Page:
In a similar line of thought, this year I requested that loved ones support the bakery by purchasing baked goods. All profits will be put back into expanding the bakery in the form of buying utensils or ingredients, or paying for licenses and marketing. Although I took the month off to focus inward on my life journey thus far, I allowed for this one catered event to take place and am using the bakery as my way of thanking the ones I love most dear for being a part of my life. It’s a win-win system in that the guests get to take home something made by myself for their own families, and I feel as if my gifts are well-earned. Additionally, it makes it easier to sleep at night knowing that their gifts create a meaningful impact without harboring waste, impact which include the supporting of local farmers and projects preserving ancient heritage grains, as well as the spreading of healthful, gut-friendly bread.

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Which goes to show that maybe telling people how to show affection isn’t as effective as showing affection in return. With these last two birthdays in tow, I think we are finally moving the needle forward.

For other specific asking of gifts, try here.

 

Intentional Living: Regaining Tidbits of Our Power

Amidst the chaos surrounding the recent announcements regarding limiting abortion in particular areas of the United States, there surfaces this topic of maintaining our individual rights in decision-making and control over our own bodies (read as: lives). And while it may seem as if we are powerless in our ability to do so, wrangling against governmental institutions, societal norms, and even local community judgement, it is important, now more than ever, to acknowledge our own innate capabilities (women, especially). Instead of worrying about the goings-on of our surroundings, may I suggest starting from a place of here-ness, with our individual self in the very center. Instead of focusing on the things we are told we cannot do, let’s focus on the things that we know within ourselves that we can. Let us regain tidbits of our own power, and trust that in doing so, the world begins to move around that tiny action, regardless of what our society dictates.

There are two ways in which I think people can start regaining tidbits of their power. The first involves being mindful about what we choose to consume. I’ve always been of the mindset that if you are not happy with how you feel about something, change the contexts and the inputs that are coming in. It’s that law of theory that whatever you focus on, you attract more of. Start by making your inputs positive. Be intentional about what you choose to fill your feed. Make them things that connect you to like-minded people, or things that inspire, or make you happy. We need to be more selective about the inputs we are allowing into our life. We are in control of making the situation worse (or better).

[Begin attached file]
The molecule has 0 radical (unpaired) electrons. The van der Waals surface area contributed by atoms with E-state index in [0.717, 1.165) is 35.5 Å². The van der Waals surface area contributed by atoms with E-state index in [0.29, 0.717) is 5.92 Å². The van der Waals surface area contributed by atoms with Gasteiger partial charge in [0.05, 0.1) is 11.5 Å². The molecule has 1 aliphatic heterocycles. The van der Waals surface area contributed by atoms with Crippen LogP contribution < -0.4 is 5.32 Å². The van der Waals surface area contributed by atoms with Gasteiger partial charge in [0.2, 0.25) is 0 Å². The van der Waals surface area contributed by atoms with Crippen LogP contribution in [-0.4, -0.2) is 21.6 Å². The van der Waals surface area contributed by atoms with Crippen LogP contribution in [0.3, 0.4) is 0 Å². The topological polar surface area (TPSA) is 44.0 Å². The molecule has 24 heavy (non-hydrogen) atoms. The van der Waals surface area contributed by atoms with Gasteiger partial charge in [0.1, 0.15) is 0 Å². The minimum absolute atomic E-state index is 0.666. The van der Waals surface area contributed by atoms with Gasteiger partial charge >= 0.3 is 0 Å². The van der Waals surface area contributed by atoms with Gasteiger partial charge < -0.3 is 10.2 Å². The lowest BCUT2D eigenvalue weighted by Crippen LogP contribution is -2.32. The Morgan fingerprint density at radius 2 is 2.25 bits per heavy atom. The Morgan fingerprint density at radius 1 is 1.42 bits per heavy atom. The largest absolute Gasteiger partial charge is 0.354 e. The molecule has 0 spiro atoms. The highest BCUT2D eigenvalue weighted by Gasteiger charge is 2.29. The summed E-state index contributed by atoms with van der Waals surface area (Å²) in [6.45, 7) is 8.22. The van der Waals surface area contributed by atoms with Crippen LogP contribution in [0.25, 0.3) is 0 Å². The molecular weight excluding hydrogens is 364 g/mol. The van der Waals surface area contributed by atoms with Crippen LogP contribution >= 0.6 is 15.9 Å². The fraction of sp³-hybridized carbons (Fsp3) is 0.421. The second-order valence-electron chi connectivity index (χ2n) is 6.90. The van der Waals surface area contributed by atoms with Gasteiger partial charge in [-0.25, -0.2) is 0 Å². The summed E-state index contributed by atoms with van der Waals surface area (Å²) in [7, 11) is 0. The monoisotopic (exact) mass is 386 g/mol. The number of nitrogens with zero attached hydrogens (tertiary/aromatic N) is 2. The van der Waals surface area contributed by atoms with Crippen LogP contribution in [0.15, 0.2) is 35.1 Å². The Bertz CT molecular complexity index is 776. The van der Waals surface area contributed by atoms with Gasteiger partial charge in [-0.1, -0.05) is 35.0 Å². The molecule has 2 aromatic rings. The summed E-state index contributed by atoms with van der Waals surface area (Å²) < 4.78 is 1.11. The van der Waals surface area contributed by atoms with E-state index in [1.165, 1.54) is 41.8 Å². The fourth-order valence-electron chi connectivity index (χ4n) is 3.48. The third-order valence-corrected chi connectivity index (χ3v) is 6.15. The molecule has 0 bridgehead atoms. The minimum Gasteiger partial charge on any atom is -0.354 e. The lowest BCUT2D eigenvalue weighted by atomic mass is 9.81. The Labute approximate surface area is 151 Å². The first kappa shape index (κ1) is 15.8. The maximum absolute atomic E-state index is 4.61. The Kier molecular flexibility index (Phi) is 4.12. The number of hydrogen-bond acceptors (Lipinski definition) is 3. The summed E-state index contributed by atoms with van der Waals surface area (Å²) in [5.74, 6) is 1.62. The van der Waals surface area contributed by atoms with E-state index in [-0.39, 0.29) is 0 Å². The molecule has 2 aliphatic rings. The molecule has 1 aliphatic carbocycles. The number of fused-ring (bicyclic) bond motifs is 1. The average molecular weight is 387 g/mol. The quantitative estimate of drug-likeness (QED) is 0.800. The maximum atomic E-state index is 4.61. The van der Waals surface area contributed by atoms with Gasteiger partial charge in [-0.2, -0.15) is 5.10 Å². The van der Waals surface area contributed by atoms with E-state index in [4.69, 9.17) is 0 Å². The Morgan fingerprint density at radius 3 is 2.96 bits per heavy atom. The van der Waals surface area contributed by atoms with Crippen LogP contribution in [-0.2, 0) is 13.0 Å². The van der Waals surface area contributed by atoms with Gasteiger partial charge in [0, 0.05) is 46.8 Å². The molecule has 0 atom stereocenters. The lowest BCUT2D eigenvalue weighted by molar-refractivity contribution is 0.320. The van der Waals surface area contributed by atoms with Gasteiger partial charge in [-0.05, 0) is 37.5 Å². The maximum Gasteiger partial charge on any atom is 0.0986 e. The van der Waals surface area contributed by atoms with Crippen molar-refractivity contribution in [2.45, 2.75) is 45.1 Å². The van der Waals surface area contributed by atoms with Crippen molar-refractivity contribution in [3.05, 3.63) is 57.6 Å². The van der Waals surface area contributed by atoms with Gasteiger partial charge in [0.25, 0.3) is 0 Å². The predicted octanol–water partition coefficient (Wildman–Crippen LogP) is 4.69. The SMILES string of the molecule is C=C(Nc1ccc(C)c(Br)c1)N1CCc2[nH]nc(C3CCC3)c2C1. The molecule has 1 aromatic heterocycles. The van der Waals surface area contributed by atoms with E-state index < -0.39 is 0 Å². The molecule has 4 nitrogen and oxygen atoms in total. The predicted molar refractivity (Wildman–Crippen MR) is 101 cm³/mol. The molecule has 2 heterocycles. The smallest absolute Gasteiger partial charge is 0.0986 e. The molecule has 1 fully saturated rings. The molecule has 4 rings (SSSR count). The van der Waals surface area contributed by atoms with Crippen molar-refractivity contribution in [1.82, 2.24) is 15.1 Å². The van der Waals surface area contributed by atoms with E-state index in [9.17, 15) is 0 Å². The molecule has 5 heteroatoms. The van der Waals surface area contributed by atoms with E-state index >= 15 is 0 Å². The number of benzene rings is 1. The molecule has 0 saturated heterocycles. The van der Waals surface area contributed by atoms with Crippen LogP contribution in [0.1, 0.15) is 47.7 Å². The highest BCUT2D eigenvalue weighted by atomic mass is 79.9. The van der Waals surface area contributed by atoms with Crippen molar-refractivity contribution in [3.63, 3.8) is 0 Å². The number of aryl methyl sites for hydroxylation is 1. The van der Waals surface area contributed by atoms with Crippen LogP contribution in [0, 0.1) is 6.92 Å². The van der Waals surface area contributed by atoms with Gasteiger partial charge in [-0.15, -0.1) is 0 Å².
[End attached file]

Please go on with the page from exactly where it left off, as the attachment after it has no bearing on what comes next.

Following people who make you feel bad (even those who do so unintentionally) by whatever they are “selling” is not really what you need. Likewise, by following news such as abortion laws and by following Instastories of other people protesting against such news, you are allowing all that negative energy into your world which does not really have a direct effect in your life. In reality, we know what is possible and regardless of how you feel about it or which camp you sit in, the choice is ultimately up to you and if you think a location can prevent you from accessing that, then you are already succumbing to a little bit of the control that you are trying so hard to escape from. On the flip side, by removing those inputs all together, by ignoring the goings-on in that system and trusting in your OWN system which is led by your inner guidance, we are creating a place that is ultimately uplifting, and may I say, more applicable, let alone real. As a true believer in our realities being shaped by our own minds and belief systems, I don’t spend my time or energy wasting on the rest.

The second way to regain our power centers around how we react to what we do end up consuming. Some have a difficult time dissociating from the external goings-on of the surrounding environment, or some simply choose not to (which is by no means an incorrect way to live but rather just a different one), and for these people, the second way to regain power involves the following advice.

You have ultimate control over what you choose to infiltrate your boundaries and give your power away to. If you think about the colleague or friend that is continually putting you down, pointing out your flaws, or instilling some insecurity, you have two choices. You could make what they say or do mean everything to you, or you could make that mean nothing. We need to start empowering women by having them visualize how many people currently hold some of their power in this way. How many people (and places and things) holds little bits of power – where you are waiting for THEM to change and respond differently, to make YOU feel better in your body? And when you think about it like that, you realize that YOU have given all of this power away, to people who YOU have decided has a right to a say. With this really simple visualization, you can call it back in. You need to take the dependency that is scattered among other people, those little bits of yourself that you’ve allowed other people to affect and control, and reel it back in. We need to remember that NO ONE is going to ever change enough to get the anxiety out of our own bodies. This is how we’ve been keeping ourselves powerless, in a way. Able-bodied woman have choice far beyond other people and so we need to look for where we’ve intentionally given that power and where we can easily call it back.

And so I guess, in much the same way, the latter advice follows the former.